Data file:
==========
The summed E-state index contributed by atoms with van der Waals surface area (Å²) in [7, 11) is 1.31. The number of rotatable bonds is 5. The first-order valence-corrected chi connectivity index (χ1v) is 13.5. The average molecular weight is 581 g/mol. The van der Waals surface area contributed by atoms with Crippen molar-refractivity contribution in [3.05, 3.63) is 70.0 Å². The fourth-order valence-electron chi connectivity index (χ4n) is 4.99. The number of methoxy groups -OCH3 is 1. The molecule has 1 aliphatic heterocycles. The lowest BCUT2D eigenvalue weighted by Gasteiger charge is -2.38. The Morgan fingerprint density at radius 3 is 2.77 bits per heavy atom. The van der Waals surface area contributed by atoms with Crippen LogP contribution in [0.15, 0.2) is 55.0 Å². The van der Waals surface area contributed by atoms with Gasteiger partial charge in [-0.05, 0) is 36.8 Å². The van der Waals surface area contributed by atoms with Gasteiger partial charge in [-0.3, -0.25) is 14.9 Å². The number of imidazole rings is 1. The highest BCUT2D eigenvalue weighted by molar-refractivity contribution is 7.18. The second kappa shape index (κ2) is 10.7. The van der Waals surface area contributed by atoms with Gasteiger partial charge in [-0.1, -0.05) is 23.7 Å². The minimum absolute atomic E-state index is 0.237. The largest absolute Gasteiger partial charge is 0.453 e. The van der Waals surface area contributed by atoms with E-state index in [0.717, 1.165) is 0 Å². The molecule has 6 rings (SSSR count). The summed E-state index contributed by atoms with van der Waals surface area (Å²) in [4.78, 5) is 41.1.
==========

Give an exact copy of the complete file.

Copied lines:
The summed E-state index contributed by atoms with van der Waals surface area (Å²) in [7, 11) is 1.31. The number of rotatable bonds is 5. The first-order valence-corrected chi connectivity index (χ1v) is 13.5. The average molecular weight is 581 g/mol. The van der Waals surface area contributed by atoms with Crippen molar-refractivity contribution in [3.05, 3.63) is 70.0 Å². The fourth-order valence-electron chi connectivity index (χ4n) is 4.99. The number of methoxy groups -OCH3 is 1. The molecule has 1 aliphatic heterocycles. The lowest BCUT2D eigenvalue weighted by Gasteiger charge is -2.38. The Morgan fingerprint density at radius 3 is 2.77 bits per heavy atom. The van der Waals surface area contributed by atoms with Crippen LogP contribution in [0.15, 0.2) is 55.0 Å². The van der Waals surface area contributed by atoms with Gasteiger partial charge in [-0.05, 0) is 36.8 Å². The van der Waals surface area contributed by atoms with Gasteiger partial charge in [-0.3, -0.25) is 14.9 Å². The number of imidazole rings is 1. The highest BCUT2D eigenvalue weighted by molar-refractivity contribution is 7.18. The second kappa shape index (κ2) is 10.7. The van der Waals surface area contributed by atoms with Gasteiger partial charge in [-0.1, -0.05) is 23.7 Å². The minimum absolute atomic E-state index is 0.237. The largest absolute Gasteiger partial charge is 0.453 e. The van der Waals surface area contributed by atoms with E-state index in [0.717, 1.165) is 0 Å². The molecule has 6 rings (SSSR count). The summed E-state index contributed by atoms with van der Waals surface area (Å²) in [4.78, 5) is 41.1.